Florence (Firenze) is brimming with art and culture, history and architecture. If you’ve only a short time here, plan accordingly to get the most out of your visit to this lovely Italian city. And make sure it’s not a Monday: most museums are closed, as is San Lorenzo Market.

Start your day at Piazza Del Duomo. Beat the crowds and head there early morning to capture perfect, tourist-free pictures of the Cathedral complex and the surrounding square. Construction of the Cathedral began in 1296 – its dome is the largest brick dome ever constructed in the world – and the exterior of the basilica is faced in marble of pink, white and green. Also within this UNESCO World Heritage complex is Giotto’s Campinele (bell tower) and the Battistero di San Giovanni (Baptistery of St John), one of the oldest buildings in Florence, built between 1059-1128 and of the Florentine Romanesque style.  florence

Stop off for at La Loggia for an outstanding breakfast menu. At the end of a well-travelled street that begins near the Duomo and ends at Piazza Salvemini, this lovely cafe offers delicious pastries, excellent coffee and freshly squeezed orange juice. It’s a favourite with locals too, so getting here early in the day may see you in with a chance to grab one of the few tables in the outside seating area.

Next stop must be The Accademia Gallery on Via Ricasoli, where you’ll see the beautiful David, Michelangelo’s most famous structure. Extend your visit here at least long enough to see other famous sculptures by the young artist, the Prisoners, and St Matthew. If you really want to see the most famous works here, book a guided tour in advance and beat the queues to see some of Florence’s most beautiful art and statues.florence

Exit back onto Via Ricasoli and it’s only a short walk to the Basilica di San Lorenzo, where you’ll find the outdoor street market. If you’re planning to buy from the stores, you might be able to bargain on scarves, jewellery and leather goods, but not many of the stalls will take cards, so cash is king. There are plenty of food vendors in the indoor market, so grab a bite here, to sustain you as you walk to your next location.

The hottest part of the day in Florence is best spent inside. If art’s your thing, you’ll enjoy the  cool interior of the Uffizi Gallery, Florence’s most famous house of art. Alternatively walk along the covered walkway that leads from the Uffizi courtyard to the Ponte Vecchio and window-shop in the jewellery stores that line the “Old Bridge”.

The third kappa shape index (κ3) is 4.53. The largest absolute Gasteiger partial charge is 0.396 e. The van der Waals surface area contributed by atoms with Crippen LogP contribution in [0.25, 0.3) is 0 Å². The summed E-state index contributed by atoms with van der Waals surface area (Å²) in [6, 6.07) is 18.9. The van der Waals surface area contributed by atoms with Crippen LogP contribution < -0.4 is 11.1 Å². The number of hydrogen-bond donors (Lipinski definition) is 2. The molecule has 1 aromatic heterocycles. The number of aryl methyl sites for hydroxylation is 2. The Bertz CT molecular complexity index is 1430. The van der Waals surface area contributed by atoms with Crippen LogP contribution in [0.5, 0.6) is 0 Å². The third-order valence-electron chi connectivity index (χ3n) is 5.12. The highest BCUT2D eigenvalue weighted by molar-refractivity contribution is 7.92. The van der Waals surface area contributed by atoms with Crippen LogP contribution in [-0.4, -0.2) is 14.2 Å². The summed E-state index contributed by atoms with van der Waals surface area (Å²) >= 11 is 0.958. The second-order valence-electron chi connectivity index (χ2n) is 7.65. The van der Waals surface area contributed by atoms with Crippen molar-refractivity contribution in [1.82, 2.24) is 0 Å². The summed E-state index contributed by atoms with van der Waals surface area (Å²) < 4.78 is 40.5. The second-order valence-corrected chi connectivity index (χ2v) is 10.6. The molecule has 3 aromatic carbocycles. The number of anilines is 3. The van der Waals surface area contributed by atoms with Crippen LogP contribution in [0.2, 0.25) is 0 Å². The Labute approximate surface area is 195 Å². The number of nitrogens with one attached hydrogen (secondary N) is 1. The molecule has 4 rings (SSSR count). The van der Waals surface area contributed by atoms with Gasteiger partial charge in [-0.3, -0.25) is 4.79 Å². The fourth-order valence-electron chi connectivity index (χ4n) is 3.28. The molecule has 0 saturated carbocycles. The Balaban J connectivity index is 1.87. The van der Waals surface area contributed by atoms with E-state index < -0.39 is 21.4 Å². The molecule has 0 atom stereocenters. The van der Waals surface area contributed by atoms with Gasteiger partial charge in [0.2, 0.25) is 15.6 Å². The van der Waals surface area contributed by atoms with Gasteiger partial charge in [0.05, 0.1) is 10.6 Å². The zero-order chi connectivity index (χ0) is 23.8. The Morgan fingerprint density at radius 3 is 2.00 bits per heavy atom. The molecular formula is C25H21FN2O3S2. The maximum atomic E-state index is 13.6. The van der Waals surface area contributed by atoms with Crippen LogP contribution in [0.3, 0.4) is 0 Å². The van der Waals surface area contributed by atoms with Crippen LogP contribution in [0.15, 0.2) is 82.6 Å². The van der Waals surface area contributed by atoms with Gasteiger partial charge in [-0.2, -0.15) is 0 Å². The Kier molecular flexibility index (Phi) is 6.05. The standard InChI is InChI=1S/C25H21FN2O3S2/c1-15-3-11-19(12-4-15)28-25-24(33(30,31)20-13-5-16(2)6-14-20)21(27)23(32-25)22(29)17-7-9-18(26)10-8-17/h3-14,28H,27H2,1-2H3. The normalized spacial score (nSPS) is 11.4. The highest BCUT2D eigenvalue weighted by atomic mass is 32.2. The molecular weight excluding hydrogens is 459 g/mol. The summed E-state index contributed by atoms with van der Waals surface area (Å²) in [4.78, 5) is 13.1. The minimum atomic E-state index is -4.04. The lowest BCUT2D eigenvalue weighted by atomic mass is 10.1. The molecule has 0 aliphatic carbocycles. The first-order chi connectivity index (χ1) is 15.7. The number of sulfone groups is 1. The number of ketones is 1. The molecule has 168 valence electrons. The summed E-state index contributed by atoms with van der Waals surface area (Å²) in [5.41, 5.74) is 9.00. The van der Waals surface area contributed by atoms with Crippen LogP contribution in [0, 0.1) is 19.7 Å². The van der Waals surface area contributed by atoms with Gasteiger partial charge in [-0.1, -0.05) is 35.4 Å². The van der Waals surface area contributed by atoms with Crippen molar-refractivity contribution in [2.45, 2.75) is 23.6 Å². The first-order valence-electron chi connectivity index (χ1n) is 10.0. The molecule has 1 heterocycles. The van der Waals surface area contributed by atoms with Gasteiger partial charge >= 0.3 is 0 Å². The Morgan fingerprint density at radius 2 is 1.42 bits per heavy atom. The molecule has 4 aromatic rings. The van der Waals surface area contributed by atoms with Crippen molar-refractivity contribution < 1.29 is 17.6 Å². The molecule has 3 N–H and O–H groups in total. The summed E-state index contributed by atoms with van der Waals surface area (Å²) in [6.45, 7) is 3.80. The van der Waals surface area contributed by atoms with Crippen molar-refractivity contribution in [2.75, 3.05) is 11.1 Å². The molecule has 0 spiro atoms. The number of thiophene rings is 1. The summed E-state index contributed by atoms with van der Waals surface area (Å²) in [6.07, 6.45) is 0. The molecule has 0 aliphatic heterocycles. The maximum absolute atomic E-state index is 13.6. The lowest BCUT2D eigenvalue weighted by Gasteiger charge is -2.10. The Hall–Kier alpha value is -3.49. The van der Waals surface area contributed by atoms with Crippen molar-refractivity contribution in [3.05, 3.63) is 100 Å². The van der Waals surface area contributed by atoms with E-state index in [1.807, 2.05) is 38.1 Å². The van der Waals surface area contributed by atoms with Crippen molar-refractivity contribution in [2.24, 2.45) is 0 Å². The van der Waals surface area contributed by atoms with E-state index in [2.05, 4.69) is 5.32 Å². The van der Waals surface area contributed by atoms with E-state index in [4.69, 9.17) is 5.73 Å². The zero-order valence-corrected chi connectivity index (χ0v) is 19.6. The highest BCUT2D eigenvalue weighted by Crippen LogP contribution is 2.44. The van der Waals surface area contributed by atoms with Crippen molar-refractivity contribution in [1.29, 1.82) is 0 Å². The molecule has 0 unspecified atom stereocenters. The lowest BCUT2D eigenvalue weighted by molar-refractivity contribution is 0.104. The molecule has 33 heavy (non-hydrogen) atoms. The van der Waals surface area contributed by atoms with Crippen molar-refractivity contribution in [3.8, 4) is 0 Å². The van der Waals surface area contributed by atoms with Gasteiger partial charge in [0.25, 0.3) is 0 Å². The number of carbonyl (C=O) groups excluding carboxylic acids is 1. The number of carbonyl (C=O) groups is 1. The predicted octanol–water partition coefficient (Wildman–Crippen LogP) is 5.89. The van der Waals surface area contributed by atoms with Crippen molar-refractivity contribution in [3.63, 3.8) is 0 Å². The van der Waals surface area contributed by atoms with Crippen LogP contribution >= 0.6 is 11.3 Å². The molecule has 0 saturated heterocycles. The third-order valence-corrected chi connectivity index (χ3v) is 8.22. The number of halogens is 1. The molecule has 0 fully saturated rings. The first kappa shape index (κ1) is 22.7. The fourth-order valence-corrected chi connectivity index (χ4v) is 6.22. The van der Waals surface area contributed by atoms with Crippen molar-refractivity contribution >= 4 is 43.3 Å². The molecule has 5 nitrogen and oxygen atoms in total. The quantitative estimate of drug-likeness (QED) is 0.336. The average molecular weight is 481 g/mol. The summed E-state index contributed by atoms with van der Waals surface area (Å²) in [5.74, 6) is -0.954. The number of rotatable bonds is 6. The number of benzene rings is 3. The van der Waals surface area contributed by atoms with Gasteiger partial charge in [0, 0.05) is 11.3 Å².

For lunch, try the ultimate Italian fast food from one of the best pizzerias in Florence, Mangia Pizza Firenze on Via Lambertesca, serving wood-fired pizza, simple and fresh ingredients, made to order. Service is friendly but this tiny pizzeria is often busy, so be prepared to queue – it’s worth it.

Stroll back towards Piazza Del Duomo, and spend the cooler part of the day exploring the interior of the complex. You aren’t able to take cameras into the Cathedral, so if you plan to climb the 400 steps to its dome to obtain pictures of the view, it would be better to chose the 400-step climb up the campinele tower instead.florence

Refresh yourself with a gelato at Vivoli, on Via dell’Isola Stinche. It’s the oldest ice cream parlour in Florence and when it started in 1929, ice and snow was brought to the gelateria from mountains in the north. There’s ample seating and the menu includes ice creams with flavours that explode on your tongue, and the affogato (the great coffee cream) which combines the sweet and cold of ice cream with the bitter and hot from coffee.

As the sun begins to fade, find yourself a vantage point from which to enjoy the colours of the sky against the terracotta roofs of the city. Piazzale Michelangelo is one of the best, with good reason. It’s a long walk, or you may prefer to conserve your energy and take a bus, but the panoramic vistas are incomparable.

If traditional food appeals for your evening meal, then the family-run, dark wood-panelled Del Fagioli is an excellent choice, with its menu of Florentine classics. White-washed walls, robust red wines and tangy olive oil will delight every sense as you enjoy simple but delicious dishes. It’s where locals come to eat pasta – recommendations don’t come any better.

1865 Residenza d’Epocha is a serene and elegant refuge from the hustle and bustle of the city offering urban bed and breakfast to its guests. The residence, which is run by an opera singer and her husband, is boutique and has just five rooms. It’s as romantic and enchanting as Florence itself.

Head to Florence, but maybe not on a Monday.

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